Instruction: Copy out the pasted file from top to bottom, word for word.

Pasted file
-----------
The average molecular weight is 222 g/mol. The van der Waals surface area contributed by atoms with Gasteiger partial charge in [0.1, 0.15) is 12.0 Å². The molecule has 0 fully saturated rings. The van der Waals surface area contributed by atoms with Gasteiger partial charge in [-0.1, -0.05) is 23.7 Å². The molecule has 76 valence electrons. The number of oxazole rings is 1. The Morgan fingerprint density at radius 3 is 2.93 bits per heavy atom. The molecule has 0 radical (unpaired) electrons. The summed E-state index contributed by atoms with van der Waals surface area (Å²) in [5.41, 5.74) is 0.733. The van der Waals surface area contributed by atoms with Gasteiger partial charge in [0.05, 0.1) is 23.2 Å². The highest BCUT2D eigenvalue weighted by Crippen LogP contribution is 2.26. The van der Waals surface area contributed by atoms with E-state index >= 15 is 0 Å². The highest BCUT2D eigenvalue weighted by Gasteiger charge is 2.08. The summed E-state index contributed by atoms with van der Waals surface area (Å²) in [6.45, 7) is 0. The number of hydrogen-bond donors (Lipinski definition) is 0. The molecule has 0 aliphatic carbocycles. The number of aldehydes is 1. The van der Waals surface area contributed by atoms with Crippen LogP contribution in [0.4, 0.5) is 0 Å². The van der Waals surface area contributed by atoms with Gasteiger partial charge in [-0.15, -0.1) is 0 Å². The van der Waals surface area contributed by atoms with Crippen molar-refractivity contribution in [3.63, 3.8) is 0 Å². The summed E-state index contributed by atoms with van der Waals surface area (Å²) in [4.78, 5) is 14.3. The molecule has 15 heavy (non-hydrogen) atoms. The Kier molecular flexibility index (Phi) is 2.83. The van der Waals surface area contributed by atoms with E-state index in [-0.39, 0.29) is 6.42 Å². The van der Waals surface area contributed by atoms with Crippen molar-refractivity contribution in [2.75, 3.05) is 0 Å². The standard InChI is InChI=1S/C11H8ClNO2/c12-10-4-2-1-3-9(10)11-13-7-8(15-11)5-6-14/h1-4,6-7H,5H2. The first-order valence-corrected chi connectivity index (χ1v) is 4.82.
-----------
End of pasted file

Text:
The average molecular weight is 222 g/mol. The van der Waals surface area contributed by atoms with Gasteiger partial charge in [0.1, 0.15) is 12.0 Å². The molecule has 0 fully saturated rings. The van der Waals surface area contributed by atoms with Gasteiger partial charge in [-0.1, -0.05) is 23.7 Å². The molecule has 76 valence electrons. The number of oxazole rings is 1. The Morgan fingerprint density at radius 3 is 2.93 bits per heavy atom. The molecule has 0 radical (unpaired) electrons. The summed E-state index contributed by atoms with van der Waals surface area (Å²) in [5.41, 5.74) is 0.733. The van der Waals surface area contributed by atoms with Gasteiger partial charge in [0.05, 0.1) is 23.2 Å². The highest BCUT2D eigenvalue weighted by Crippen LogP contribution is 2.26. The van der Waals surface area contributed by atoms with E-state index >= 15 is 0 Å². The highest BCUT2D eigenvalue weighted by Gasteiger charge is 2.08. The summed E-state index contributed by atoms with van der Waals surface area (Å²) in [6.45, 7) is 0. The number of hydrogen-bond donors (Lipinski definition) is 0. The molecule has 0 aliphatic carbocycles. The number of aldehydes is 1. The van der Waals surface area contributed by atoms with Crippen LogP contribution in [0.4, 0.5) is 0 Å². The van der Waals surface area contributed by atoms with Gasteiger partial charge in [-0.15, -0.1) is 0 Å². The van der Waals surface area contributed by atoms with Crippen molar-refractivity contribution in [3.63, 3.8) is 0 Å². The summed E-state index contributed by atoms with van der Waals surface area (Å²) in [4.78, 5) is 14.3. The molecule has 15 heavy (non-hydrogen) atoms. The Kier molecular flexibility index (Phi) is 2.83. The van der Waals surface area contributed by atoms with E-state index in [-0.39, 0.29) is 6.42 Å². The van der Waals surface area contributed by atoms with Crippen molar-refractivity contribution in [2.75, 3.05) is 0 Å². The standard InChI is InChI=1S/C11H8ClNO2/c12-10-4-2-1-3-9(10)11-13-7-8(15-11)5-6-14/h1-4,6-7H,5H2. The first-order valence-corrected chi connectivity index (χ1v) is 4.82.